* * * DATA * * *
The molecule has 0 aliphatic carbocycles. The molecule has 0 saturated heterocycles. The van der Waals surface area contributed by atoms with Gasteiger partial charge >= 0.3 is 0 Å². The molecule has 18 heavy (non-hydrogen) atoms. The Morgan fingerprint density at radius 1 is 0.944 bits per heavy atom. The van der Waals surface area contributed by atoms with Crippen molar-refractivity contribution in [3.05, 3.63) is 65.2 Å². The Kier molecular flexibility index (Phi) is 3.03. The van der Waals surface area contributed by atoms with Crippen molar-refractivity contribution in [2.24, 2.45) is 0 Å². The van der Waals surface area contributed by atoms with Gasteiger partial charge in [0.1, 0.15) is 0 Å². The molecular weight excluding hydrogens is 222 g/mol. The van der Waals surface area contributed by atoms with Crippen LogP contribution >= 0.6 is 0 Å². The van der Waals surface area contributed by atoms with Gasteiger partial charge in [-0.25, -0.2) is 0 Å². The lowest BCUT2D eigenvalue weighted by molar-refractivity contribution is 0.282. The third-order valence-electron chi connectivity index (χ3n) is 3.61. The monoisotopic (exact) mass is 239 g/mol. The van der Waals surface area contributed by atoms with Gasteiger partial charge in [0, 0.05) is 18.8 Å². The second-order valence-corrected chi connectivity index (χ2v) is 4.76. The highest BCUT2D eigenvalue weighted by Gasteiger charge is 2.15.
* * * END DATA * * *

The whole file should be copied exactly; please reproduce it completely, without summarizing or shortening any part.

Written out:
The molecule has 0 aliphatic carbocycles. The molecule has 0 saturated heterocycles. The van der Waals surface area contributed by atoms with Gasteiger partial charge >= 0.3 is 0 Å². The molecule has 18 heavy (non-hydrogen) atoms. The Morgan fingerprint density at radius 1 is 0.944 bits per heavy atom. The van der Waals surface area contributed by atoms with Crippen molar-refractivity contribution in [3.05, 3.63) is 65.2 Å². The Kier molecular flexibility index (Phi) is 3.03. The van der Waals surface area contributed by atoms with Crippen molar-refractivity contribution in [2.24, 2.45) is 0 Å². The van der Waals surface area contributed by atoms with Gasteiger partial charge in [0.1, 0.15) is 0 Å². The molecular weight excluding hydrogens is 222 g/mol. The van der Waals surface area contributed by atoms with Crippen LogP contribution >= 0.6 is 0 Å². The van der Waals surface area contributed by atoms with Gasteiger partial charge in [-0.25, -0.2) is 0 Å². The lowest BCUT2D eigenvalue weighted by molar-refractivity contribution is 0.282. The third-order valence-electron chi connectivity index (χ3n) is 3.61. The monoisotopic (exact) mass is 239 g/mol. The van der Waals surface area contributed by atoms with Gasteiger partial charge in [0, 0.05) is 18.8 Å². The second-order valence-corrected chi connectivity index (χ2v) is 4.76. The highest BCUT2D eigenvalue weighted by Gasteiger charge is 2.15.